Maybe the above is self-evident, but it nevertheless is so important as to be not ignored. Our learning environments must open themselves to the world and boldly embrace the new and the cutting edge, and must incorporate cutting edge tools and processes.
“Liquid Networks” are much more innovative than closed, atomized, or individuated environments. Johnson's most compelling message may be to discard the notion that innovation happens in isolation as the result of solitary genius: it is anything but.
A good idea is a network… to make your mind more innovative, you have to place it inside environments that share that same network signature– networks of ideas or people that mimic the neural networks of a mind… the most productive tool for generating good ideas remains a circle of humans sitting around a table, talking shop.
Our schools must become, far more than they ever have been before, “liquid networks” of educators collaborating with other educators inside our schools and across national and continental borders; our students must do the same if they are to become the innovators we need them to be.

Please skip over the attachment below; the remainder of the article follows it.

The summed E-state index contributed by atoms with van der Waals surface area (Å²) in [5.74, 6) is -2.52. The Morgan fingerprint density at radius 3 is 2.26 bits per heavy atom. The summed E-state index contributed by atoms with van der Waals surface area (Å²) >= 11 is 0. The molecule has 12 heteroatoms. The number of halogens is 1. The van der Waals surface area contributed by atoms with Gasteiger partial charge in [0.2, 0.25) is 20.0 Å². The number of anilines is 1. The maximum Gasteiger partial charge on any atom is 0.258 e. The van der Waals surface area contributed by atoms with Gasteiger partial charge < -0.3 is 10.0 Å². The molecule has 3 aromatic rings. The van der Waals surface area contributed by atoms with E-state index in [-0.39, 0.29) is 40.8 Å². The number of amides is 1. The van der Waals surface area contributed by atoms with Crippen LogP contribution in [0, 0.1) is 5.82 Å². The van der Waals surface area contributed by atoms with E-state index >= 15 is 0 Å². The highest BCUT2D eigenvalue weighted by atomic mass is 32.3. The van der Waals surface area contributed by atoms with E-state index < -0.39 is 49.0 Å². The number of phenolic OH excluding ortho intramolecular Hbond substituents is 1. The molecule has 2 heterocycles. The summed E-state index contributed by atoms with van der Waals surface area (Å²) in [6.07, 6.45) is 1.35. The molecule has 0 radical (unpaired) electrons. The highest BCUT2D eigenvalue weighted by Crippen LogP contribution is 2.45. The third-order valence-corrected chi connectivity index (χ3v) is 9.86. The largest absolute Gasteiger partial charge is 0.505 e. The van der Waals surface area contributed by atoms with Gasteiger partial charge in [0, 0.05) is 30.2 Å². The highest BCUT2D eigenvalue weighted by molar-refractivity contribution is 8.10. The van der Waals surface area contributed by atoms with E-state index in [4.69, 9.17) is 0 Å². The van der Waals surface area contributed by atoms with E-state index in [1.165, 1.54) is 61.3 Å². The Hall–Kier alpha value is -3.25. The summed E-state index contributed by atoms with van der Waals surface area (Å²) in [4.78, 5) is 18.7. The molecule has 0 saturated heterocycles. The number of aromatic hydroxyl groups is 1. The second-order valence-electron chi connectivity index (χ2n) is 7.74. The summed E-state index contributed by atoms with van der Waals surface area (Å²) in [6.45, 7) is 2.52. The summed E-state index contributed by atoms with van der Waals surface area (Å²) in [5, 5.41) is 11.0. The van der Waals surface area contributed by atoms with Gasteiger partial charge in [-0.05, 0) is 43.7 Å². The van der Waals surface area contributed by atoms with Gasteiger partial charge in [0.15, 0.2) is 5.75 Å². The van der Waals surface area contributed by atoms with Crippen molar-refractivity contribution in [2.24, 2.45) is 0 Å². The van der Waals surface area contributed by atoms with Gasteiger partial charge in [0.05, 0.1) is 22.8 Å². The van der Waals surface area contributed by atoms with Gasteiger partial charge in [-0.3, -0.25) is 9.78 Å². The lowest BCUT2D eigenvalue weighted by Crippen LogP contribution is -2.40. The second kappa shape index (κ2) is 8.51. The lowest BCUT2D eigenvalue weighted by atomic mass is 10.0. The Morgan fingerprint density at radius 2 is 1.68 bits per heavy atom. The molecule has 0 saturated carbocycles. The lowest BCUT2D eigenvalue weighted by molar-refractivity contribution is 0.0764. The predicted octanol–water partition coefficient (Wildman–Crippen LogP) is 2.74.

Induce serendipitous discovery by easing the exploration of ideas and kno
wledge, especially on-line.
Johnson urges us to read widely, to go on “reading vacations” where we read both widely and deeply in a number of full-length books to stimulate our brain's ability to connect one idea to another, essential for innovation. I wonder whether our schools should do more to promote this: a week-long “reading vacation” from conventional classrooms where students are asked to read 3-10 books, each wildly divergent from the other? But even more so, he celebrates the power of the internet to let us pursue our passions, learn more, and discover new connections.
No medium in history has ever offered such unlikely trails of connections and chance in such an intuitive and accessible form… An online newspaper, [compared to a dead-tree one, for instance], is more than ten times as serendipitous. The information diversity of the web ensures that there is an endless supply of surprising information to stumble across.
This can only fully happens, it goes without saying, if our students have the tools and the access and the encouragement of the school culture to do so.